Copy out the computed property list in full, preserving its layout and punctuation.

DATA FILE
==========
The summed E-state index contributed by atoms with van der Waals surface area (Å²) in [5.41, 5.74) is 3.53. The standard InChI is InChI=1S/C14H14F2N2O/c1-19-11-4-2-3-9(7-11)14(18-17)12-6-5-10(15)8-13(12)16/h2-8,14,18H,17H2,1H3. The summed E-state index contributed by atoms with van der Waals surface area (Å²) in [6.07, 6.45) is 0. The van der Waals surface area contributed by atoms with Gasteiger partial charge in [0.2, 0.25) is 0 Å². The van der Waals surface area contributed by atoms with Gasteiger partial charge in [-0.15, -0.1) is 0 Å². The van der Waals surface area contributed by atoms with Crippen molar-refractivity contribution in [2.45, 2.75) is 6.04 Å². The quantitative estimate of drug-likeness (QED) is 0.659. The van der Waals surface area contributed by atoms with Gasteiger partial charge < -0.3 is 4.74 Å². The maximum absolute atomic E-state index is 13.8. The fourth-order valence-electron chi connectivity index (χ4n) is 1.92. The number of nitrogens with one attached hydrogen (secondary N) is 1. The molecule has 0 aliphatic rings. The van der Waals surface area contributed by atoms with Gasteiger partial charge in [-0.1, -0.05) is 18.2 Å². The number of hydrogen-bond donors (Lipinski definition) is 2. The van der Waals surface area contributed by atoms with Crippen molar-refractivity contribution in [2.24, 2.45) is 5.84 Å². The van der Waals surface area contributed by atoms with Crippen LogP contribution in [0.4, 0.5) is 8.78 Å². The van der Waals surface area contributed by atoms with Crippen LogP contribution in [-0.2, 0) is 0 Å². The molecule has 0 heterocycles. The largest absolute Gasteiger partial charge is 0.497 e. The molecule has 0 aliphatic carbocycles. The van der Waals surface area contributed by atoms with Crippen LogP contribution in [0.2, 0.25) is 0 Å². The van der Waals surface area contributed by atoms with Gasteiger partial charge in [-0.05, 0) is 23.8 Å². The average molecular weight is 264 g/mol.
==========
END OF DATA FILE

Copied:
The summed E-state index contributed by atoms with van der Waals surface area (Å²) in [5.41, 5.74) is 3.53. The standard InChI is InChI=1S/C14H14F2N2O/c1-19-11-4-2-3-9(7-11)14(18-17)12-6-5-10(15)8-13(12)16/h2-8,14,18H,17H2,1H3. The summed E-state index contributed by atoms with van der Waals surface area (Å²) in [6.07, 6.45) is 0. The van der Waals surface area contributed by atoms with Gasteiger partial charge in [0.2, 0.25) is 0 Å². The van der Waals surface area contributed by atoms with Gasteiger partial charge in [-0.15, -0.1) is 0 Å². The van der Waals surface area contributed by atoms with Crippen molar-refractivity contribution in [2.45, 2.75) is 6.04 Å². The quantitative estimate of drug-likeness (QED) is 0.659. The van der Waals surface area contributed by atoms with Gasteiger partial charge < -0.3 is 4.74 Å². The maximum absolute atomic E-state index is 13.8. The fourth-order valence-electron chi connectivity index (χ4n) is 1.92. The number of nitrogens with one attached hydrogen (secondary N) is 1. The molecule has 0 aliphatic rings. The van der Waals surface area contributed by atoms with Gasteiger partial charge in [-0.1, -0.05) is 18.2 Å². The number of hydrogen-bond donors (Lipinski definition) is 2. The van der Waals surface area contributed by atoms with Crippen molar-refractivity contribution in [2.24, 2.45) is 5.84 Å². The van der Waals surface area contributed by atoms with Crippen LogP contribution in [0.4, 0.5) is 8.78 Å². The van der Waals surface area contributed by atoms with Crippen LogP contribution in [-0.2, 0) is 0 Å². The molecule has 0 heterocycles. The largest absolute Gasteiger partial charge is 0.497 e. The molecule has 0 aliphatic carbocycles. The van der Waals surface area contributed by atoms with Crippen LogP contribution in [0.2, 0.25) is 0 Å². The van der Waals surface area contributed by atoms with Gasteiger partial charge in [-0.05, 0) is 23.8 Å². The average molecular weight is 264 g/mol.